On Sunday, Nov. 8, I will travel to the Benedictine Abbey of Our Lady of the Annunciation of Clear Creek in Eastern Oklahoma for the ordination of three monks: one will be ordained a deacon, and two will be ordained priests.
Clear Creek Abbey is a special place; a cloistered contemplative monastery in the Oklahoma Ozarks, teeming with life, joy, youth and the special fraternity of monks living radically for Jesus Christ.
Our Lady of Clear Creek Abbey was founded in 1999. Thirteen original founding monks came from the Abbey of Fontgombault, in France, where I spent time living as a young man before I discerned my vocation to the diocesan priesthood. Several of the monks, including the abbot and the prior, are my life-long friends and fellow converts from my college days at the University of Kansas. The monastery now numbers around 50 monks with an average age of 35. I am honored and blessed to continue a friendship with the monks of Clear Creek.
Each summer, I travel with some of Lincoln’s seminarians to visit Clear Creek. Our seminarians spend several days in the rhythm of prayer and labor that defines life at Benedictine monasteries around the world. The monks farm and keep livestock, and our seminarians share in that work. The community gathers to pray, eight times a day, and our seminarians share in their prayer. At Our Lady of Clear Creek, they discover what I love about the place: that every aspect of daily life points us to Jesus Christ, if we are steadfast about making time, every day, for prayer.
Most especially, our seminarians discover that prayer, work and contemplation, and even thoughtful friendship, becomes simpler in the profound experience of silence.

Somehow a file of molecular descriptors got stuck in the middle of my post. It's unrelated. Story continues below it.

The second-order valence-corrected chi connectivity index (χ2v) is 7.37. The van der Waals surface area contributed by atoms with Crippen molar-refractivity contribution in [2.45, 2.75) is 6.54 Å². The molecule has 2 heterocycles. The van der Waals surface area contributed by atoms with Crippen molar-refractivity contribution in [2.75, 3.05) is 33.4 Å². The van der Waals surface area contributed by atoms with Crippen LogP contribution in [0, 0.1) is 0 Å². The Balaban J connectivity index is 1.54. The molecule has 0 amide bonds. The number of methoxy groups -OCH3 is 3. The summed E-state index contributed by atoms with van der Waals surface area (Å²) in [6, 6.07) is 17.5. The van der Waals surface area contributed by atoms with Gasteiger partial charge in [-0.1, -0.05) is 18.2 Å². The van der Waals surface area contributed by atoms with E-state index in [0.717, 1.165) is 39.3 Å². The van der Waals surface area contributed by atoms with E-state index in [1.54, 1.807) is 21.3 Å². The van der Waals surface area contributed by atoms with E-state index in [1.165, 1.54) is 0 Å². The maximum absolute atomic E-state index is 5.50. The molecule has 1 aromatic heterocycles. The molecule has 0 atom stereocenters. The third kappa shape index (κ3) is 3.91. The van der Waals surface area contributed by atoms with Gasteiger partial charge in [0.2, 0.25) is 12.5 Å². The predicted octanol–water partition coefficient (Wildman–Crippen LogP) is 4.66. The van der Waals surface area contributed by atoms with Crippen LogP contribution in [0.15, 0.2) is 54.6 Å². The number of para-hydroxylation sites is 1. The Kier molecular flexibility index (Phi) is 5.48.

One of the young monks who will be ordained a priest wrote me a letter a few weeks ago. He wrote about the incredible grace of the monastery’s silence.
“My youth and adolescence was largely impacted by the growth of cell phone usage, social media, the internet, email, and so forth,” He wrote. “It is all quite amazing, but yet so often superficial. Man feels more and more alone because of lack of authentic encounter. The Holy Father keeps using the phrase ‘desertification’ of our urban centers. It seems like this is at the heart of the problem—the lack of authentic human contact.”
The monk wrote that when friends visit the monastery, “they really are touched by the time in parlor [where visits takes place]—without cell phone or internet, and just the ability to have a simple open-hearted talk.”
Silence—freedom from the devices that so often distract us—makes it possible for all our relationships to grow stronger and more authentic. This is especially true of our relationship with God.
At Clear Creek, the chant of daily prayer echoes through the monastery’s silence. And without distractions, the prayers of the breviary remain in the heart—the Psalms and the Gospel echo across the work each monk is called to do. The monks of Clear Creek chant the full monastic breviary in Latin according to the tradition of ancient Gregorian chant.
You can go to their website and order CDs and see photographs of the abbey at www.clearcreekmonks.org.
In the Diocese of Lincoln, we are blessed by two communities of contemplative sisters—who spend their time in silence, and prayer, for the salvation of souls around the world. The Holy Spirit Adoration Sisters (the “Pink Sisters”) in Lincoln, and the Carmelites at the Carmel of Jesus, Mary, and Joseph in Valparaiso, live in the mystery of silence, in order to encounter the mystery of God.
Cloistered communities—like those at Clear Creek, or in our diocese—do not pursue silence to escape the world. They pursue silence to understand the world more beautifully and profoundly, and in order to entrust the world to Christ through prayer. Silence is never an escape—it is an opening to the mystery of creation, and the Creator. The grace of those who are silent—who hear the needs of the world, and entrust them to God, is incredible.
Not all of us are called to the silence of the monastery. But all of us are called to open ourselves to the world, by quieting the distractions and devices that call for our immediate attention. All of us are called to cultivate silence—in our prayer, and in our daily lives. God speaks to us in the silence of our hearts. Like the monks of Clear Creek, or the cloistered nuns in our diocese, quieting ourselves, and putting away the distractions of this world, will help us to encounter the world as Christ does, and to bring the power of grace to a world in need.